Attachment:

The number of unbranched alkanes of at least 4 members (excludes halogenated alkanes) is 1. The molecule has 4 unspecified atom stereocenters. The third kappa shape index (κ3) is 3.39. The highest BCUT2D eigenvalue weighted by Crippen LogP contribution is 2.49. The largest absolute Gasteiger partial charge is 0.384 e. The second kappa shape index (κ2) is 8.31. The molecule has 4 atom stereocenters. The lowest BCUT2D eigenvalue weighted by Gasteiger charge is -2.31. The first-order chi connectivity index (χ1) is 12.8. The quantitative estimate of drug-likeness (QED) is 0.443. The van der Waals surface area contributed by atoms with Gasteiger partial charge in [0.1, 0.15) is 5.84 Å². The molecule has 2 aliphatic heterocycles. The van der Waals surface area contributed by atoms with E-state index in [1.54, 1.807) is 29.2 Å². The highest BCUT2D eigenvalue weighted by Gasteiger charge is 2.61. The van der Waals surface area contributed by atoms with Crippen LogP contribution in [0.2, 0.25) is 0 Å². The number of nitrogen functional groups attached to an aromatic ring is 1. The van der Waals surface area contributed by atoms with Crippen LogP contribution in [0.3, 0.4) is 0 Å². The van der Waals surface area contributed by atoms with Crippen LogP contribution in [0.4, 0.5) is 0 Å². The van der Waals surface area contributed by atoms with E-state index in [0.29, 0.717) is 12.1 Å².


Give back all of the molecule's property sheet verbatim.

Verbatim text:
The number of unbranched alkanes of at least 4 members (excludes halogenated alkanes) is 1. The molecule has 4 unspecified atom stereocenters. The third kappa shape index (κ3) is 3.39. The highest BCUT2D eigenvalue weighted by Crippen LogP contribution is 2.49. The largest absolute Gasteiger partial charge is 0.384 e. The second kappa shape index (κ2) is 8.31. The molecule has 4 atom stereocenters. The lowest BCUT2D eigenvalue weighted by Gasteiger charge is -2.31. The first-order chi connectivity index (χ1) is 12.8. The quantitative estimate of drug-likeness (QED) is 0.443. The van der Waals surface area contributed by atoms with Gasteiger partial charge in [0.1, 0.15) is 5.84 Å². The molecule has 2 aliphatic heterocycles. The van der Waals surface area contributed by atoms with E-state index in [1.54, 1.807) is 29.2 Å². The highest BCUT2D eigenvalue weighted by Gasteiger charge is 2.61. The van der Waals surface area contributed by atoms with Crippen LogP contribution in [0.2, 0.25) is 0 Å². The number of nitrogen functional groups attached to an aromatic ring is 1. The van der Waals surface area contributed by atoms with Crippen LogP contribution in [0.3, 0.4) is 0 Å². The van der Waals surface area contributed by atoms with Crippen LogP contribution in [0.4, 0.5) is 0 Å². The van der Waals surface area contributed by atoms with E-state index in [0.29, 0.717) is 12.1 Å².